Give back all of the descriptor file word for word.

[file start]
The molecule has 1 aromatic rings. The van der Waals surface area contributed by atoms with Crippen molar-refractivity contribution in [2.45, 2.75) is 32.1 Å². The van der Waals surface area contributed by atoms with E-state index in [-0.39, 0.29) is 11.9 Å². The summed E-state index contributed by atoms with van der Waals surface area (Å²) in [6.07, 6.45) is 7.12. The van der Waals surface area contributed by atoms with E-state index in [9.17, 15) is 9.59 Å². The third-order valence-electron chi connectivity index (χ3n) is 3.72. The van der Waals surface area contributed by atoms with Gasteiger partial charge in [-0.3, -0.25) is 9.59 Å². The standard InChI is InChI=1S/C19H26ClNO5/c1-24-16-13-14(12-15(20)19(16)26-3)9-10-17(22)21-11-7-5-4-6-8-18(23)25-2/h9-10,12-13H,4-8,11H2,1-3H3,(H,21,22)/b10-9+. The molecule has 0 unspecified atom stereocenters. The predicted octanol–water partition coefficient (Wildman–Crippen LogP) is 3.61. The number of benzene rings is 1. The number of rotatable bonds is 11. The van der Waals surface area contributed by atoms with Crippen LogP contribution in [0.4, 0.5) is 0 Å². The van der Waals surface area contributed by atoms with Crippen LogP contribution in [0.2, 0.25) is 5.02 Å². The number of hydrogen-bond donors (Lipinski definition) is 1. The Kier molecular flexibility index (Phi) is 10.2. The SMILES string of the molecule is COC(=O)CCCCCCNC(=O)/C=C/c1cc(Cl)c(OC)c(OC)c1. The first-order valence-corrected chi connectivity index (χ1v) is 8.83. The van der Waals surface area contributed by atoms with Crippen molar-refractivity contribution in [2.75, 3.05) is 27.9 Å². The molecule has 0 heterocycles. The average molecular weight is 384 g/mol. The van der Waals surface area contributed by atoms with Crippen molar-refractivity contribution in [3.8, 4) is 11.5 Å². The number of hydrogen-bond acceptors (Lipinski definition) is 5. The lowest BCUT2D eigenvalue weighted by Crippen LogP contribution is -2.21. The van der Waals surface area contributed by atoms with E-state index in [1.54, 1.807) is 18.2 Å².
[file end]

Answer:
The molecule has 1 aromatic rings. The van der Waals surface area contributed by atoms with Crippen molar-refractivity contribution in [2.45, 2.75) is 32.1 Å². The van der Waals surface area contributed by atoms with E-state index in [-0.39, 0.29) is 11.9 Å². The summed E-state index contributed by atoms with van der Waals surface area (Å²) in [6.07, 6.45) is 7.12. The van der Waals surface area contributed by atoms with E-state index in [9.17, 15) is 9.59 Å². The third-order valence-electron chi connectivity index (χ3n) is 3.72. The van der Waals surface area contributed by atoms with Gasteiger partial charge in [-0.3, -0.25) is 9.59 Å². The standard InChI is InChI=1S/C19H26ClNO5/c1-24-16-13-14(12-15(20)19(16)26-3)9-10-17(22)21-11-7-5-4-6-8-18(23)25-2/h9-10,12-13H,4-8,11H2,1-3H3,(H,21,22)/b10-9+. The molecule has 0 unspecified atom stereocenters. The predicted octanol–water partition coefficient (Wildman–Crippen LogP) is 3.61. The number of benzene rings is 1. The number of rotatable bonds is 11. The van der Waals surface area contributed by atoms with Crippen LogP contribution in [0.4, 0.5) is 0 Å². The van der Waals surface area contributed by atoms with Crippen LogP contribution in [0.2, 0.25) is 5.02 Å². The number of hydrogen-bond donors (Lipinski definition) is 1. The Kier molecular flexibility index (Phi) is 10.2. The SMILES string of the molecule is COC(=O)CCCCCCNC(=O)/C=C/c1cc(Cl)c(OC)c(OC)c1. The first-order valence-corrected chi connectivity index (χ1v) is 8.83. The van der Waals surface area contributed by atoms with Crippen molar-refractivity contribution in [2.75, 3.05) is 27.9 Å². The molecule has 0 heterocycles. The average molecular weight is 384 g/mol. The van der Waals surface area contributed by atoms with Crippen molar-refractivity contribution in [3.8, 4) is 11.5 Å². The number of hydrogen-bond acceptors (Lipinski definition) is 5. The lowest BCUT2D eigenvalue weighted by Crippen LogP contribution is -2.21. The van der Waals surface area contributed by atoms with E-state index in [1.54, 1.807) is 18.2 Å².